As has become a tradition on the LSE teaching blog, our last post of the academic year features holiday reading suggestions from academics at the School. This year managing editor Jane Hindle asked some of those of who have been guest speakers at the recently launched LSE teaching cafés to tell us about the books they would recommend as summer reads.
I am a big fan of Nordic Noir, which I think is unique as it often combines gripping plots with socially relevant themes. My latest favourite is Anne Holt’s 1222. It’s a murder mystery set in a remote Norwegian mountain hotel during a snowstorm and its main character is paraplegic police detective Hanne Wilhelmsen, who is a bit grumpy and has a dry sense of humour.
My second recommendation is a memoir, My Grandmother by a Turkish author Fethiye Çetin. As a young student, Fethiye discovered that her grandmother was an Armenian, something that her family never spoke about. She was one of tens of thousands “hidden Armenians” who survived the 1915 genocide and subsequently had to conceal their true identity for fear of discrimination and stigma. It’s an incredibly touching and powerful story about the implications of violence and exclusion for the lives and identities of ordinary Armenians and Turks.
Get in touch if you would like more recommendations on Nordic Noir or Armenia!
I’m a devoted Kazuo Ishiguro fan and so was prepared to grab The Buried Giant in hardback, hoping it wouldn’t disappoint like his last book, Nocturnes. Ishiguro is the consummate genre author, trying his hand at a new style each time, but always focused on the interlocked fortunes of place and time. Who could forget the brilliant pacing of The Remains of the Day, which appeared to be about a manservant and what he discovers about his employers in wartime, but is as much about the ‘Englishness’ of an afternoon drive through the countryside towards lost love? Or the uncanny, irritating familiarity of the pianist’s replayed dream sequences as he never quite makes it to the station, in The Unconsoled? Or, again, the extraordinary day trip of Never Let Me Go, where we are all reminded of what it means to feel like a ‘double’ in search of an ‘original’ self? Here too in The Buried Giant we are asked to follow the book’s protagonists on a journey, this time through ‘Ancient Britain’ in search of a lost son and elusive memories. At one level, the book is bewildering in its narrative simplicity: we encounter Sir Gawain and his trusty steed; a boy and a warrior become unlikely companions on their way to kill a dragon; an ageing couple trudge on through the countryside in search of what they can’t remember but know they have forgotten. But on their way through the unforgiving landscape, the two elderly walkers (and the reader) begin to glimpse the building blocks of a brutal past that is as contested as it is obscured, and in his inimitable way Ishiguro reminds us that memory, nation and our relationships to one another are intricately bound up in unexpected ways. I thought it was ‘thinner’ than other Ishiguros when I was reading it, but since finishing it – and perhaps appropriately – I can’t quite put it out of my mind. When Ishiguro proposes we hitch our fortunes to a wagon (or any mode of transport) we know it will be a melancholic confrontation with self as much as with nation and (both ordinary and extraordinary) violence, and ultimately the question of historical responsibility. Should you take it on holiday? Absolutely: but in paperback or on a kindle.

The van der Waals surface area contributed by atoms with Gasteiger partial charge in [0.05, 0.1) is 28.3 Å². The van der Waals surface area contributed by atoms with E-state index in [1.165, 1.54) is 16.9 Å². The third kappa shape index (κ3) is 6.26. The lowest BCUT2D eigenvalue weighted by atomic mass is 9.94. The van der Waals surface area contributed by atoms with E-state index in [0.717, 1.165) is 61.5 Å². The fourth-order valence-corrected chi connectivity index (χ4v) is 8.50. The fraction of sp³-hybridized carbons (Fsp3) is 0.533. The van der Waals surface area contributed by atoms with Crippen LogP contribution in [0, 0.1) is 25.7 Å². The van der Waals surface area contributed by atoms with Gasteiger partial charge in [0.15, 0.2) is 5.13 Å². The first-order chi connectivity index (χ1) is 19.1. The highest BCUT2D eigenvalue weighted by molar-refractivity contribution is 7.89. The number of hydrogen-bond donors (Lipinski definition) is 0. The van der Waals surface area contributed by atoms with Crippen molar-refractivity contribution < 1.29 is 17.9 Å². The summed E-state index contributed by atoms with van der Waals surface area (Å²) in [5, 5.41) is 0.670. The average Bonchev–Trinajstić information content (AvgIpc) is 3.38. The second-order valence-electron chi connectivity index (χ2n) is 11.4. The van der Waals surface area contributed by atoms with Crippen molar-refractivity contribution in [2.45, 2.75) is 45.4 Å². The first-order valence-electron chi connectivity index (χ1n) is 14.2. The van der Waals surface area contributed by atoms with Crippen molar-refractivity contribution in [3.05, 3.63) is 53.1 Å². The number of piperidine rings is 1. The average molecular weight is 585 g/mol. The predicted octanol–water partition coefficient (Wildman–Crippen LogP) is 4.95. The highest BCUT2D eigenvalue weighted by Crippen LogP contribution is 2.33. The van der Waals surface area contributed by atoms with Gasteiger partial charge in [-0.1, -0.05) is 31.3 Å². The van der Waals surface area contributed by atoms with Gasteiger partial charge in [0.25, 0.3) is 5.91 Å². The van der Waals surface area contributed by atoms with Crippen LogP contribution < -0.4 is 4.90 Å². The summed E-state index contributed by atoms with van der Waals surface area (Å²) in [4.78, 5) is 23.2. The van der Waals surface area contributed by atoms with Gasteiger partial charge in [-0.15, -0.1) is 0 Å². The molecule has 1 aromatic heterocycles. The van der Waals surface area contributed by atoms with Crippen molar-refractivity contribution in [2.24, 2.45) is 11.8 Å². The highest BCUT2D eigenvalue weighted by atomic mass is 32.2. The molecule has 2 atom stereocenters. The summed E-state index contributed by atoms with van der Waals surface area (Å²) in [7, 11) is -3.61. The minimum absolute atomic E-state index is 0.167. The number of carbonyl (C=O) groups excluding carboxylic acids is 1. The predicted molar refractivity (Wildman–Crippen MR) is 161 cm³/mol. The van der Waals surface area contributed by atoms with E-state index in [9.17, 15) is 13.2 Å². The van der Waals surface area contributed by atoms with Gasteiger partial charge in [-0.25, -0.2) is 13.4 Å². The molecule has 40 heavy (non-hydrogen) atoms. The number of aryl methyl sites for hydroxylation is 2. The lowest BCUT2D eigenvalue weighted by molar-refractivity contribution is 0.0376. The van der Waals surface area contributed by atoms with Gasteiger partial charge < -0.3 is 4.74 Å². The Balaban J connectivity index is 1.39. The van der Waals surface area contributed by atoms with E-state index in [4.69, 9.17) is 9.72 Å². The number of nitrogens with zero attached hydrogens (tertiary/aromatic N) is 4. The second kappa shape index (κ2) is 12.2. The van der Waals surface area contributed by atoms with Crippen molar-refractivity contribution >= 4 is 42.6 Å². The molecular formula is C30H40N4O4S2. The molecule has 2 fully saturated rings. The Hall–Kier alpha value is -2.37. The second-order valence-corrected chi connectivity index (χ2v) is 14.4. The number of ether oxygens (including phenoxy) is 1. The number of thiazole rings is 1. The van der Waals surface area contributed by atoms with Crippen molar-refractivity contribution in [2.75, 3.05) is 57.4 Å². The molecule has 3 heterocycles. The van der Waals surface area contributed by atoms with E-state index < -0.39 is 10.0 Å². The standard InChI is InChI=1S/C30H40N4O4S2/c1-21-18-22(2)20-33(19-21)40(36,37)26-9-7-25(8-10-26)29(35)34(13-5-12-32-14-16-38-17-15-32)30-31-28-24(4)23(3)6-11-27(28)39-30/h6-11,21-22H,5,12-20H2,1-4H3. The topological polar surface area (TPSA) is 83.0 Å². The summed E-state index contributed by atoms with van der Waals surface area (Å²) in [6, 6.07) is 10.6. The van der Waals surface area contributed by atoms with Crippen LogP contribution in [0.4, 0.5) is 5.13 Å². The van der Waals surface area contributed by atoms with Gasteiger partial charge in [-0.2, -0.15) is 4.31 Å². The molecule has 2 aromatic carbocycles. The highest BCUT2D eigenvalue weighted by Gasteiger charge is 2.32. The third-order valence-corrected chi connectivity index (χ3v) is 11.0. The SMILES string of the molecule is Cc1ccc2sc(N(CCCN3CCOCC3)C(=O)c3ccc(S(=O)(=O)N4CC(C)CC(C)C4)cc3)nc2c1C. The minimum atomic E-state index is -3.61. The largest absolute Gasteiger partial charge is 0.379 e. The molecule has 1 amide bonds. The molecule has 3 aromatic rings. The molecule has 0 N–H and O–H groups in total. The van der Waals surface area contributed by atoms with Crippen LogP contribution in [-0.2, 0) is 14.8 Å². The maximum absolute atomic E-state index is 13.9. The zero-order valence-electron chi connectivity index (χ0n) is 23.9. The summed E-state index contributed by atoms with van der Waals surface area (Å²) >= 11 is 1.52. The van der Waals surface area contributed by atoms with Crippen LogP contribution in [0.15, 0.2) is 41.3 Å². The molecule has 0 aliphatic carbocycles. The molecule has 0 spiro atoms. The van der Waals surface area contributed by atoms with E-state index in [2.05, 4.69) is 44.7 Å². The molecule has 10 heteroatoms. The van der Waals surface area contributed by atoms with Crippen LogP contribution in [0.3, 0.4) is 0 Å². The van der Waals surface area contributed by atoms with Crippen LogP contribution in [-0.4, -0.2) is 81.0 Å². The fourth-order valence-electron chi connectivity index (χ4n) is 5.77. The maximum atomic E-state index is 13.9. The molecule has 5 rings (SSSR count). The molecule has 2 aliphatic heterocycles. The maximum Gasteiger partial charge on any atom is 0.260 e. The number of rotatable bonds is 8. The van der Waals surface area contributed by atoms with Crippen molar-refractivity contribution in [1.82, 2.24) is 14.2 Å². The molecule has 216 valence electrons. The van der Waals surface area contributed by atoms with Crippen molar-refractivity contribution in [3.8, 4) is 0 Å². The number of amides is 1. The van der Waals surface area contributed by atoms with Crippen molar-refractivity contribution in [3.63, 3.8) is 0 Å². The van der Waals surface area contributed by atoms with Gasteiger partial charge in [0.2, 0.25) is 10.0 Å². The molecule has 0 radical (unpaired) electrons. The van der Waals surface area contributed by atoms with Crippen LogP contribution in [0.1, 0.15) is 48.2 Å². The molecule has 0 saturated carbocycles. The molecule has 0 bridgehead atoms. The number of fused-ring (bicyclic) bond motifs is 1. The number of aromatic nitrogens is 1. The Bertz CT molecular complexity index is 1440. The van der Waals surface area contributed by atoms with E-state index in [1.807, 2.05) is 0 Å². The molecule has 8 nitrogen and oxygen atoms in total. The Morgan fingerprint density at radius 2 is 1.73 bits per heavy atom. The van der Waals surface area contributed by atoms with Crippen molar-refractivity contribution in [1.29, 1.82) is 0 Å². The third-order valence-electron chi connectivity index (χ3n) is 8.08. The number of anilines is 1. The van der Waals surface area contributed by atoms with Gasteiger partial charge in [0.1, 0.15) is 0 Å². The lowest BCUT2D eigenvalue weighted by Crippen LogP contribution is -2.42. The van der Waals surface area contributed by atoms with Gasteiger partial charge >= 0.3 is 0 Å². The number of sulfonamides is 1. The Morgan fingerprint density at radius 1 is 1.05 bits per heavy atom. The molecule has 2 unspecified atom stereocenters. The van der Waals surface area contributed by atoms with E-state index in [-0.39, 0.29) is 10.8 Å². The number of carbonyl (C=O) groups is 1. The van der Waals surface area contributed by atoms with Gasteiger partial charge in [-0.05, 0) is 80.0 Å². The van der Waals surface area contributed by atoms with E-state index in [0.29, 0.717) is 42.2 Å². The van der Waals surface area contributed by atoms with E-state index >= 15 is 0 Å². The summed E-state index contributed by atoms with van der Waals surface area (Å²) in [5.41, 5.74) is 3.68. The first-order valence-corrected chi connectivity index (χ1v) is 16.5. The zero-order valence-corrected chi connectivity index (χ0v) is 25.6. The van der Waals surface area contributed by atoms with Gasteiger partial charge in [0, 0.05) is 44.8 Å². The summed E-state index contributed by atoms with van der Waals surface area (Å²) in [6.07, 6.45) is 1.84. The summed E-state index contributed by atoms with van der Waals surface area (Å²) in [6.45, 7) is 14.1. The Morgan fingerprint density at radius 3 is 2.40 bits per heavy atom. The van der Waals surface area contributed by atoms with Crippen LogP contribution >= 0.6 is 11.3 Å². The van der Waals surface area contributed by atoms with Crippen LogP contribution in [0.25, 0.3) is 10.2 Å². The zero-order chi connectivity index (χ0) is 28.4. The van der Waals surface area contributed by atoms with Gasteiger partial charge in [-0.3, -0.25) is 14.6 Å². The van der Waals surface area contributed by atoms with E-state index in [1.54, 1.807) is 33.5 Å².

What will I be reading this summer … a very good question! We have only recently purchased a house after eight years of housesitting up in London so all of our books, which have been packed away in various places, have suddenly come back into our lives. I am therefore a bit spoilt for choice. I suspect that on our holiday in July I will take with me Cinque Romanzi Brevi by Natalia Ginzburg. She is one of my favourite writers. I love the way that she deals with relationships, family and ways of life. She also has the added benefit of being pretty straightforward to read in Italian, which is about all that I can manage!
Glass-fronted boxes full of surprising encounters among commonplace objects: a broken wine glass, old clay pipes, fading scraps of newspaper, a cork or wooden ball, bubble-like glass spheres, a doll, the image of a hotel façade, a tiny cabinet of drawers, coloured sand, cut-out reproductions of birds – birds of all kinds: a horned owl, downy woodpeckers, an eclectus parrot, an umbrella cockatoo, winter wrens, a scarlet macaw. Enclosed in these boxes are not merely odd combinations of ephemera, but miniature worlds offering ceaseless new discoveries.
In preparation for my particular explorations of Joseph Cornell’s creations in Wanderlust, the upcoming exhibition of his work at the Royal Academy of Arts, I’m packing Lindsay Blair’s study of Cornell’s own journey to establish his artistic and personal identity, Joseph Cornell’s Vision of Spiritual Order. And, I’ll be charting my own course with the aid of the captivating reproductions of his work in Joseph Cornell: Shadowplay Eterniday (essays by Lynda Roscoe Hartigan, Richard Vine, and Robert Lehrman).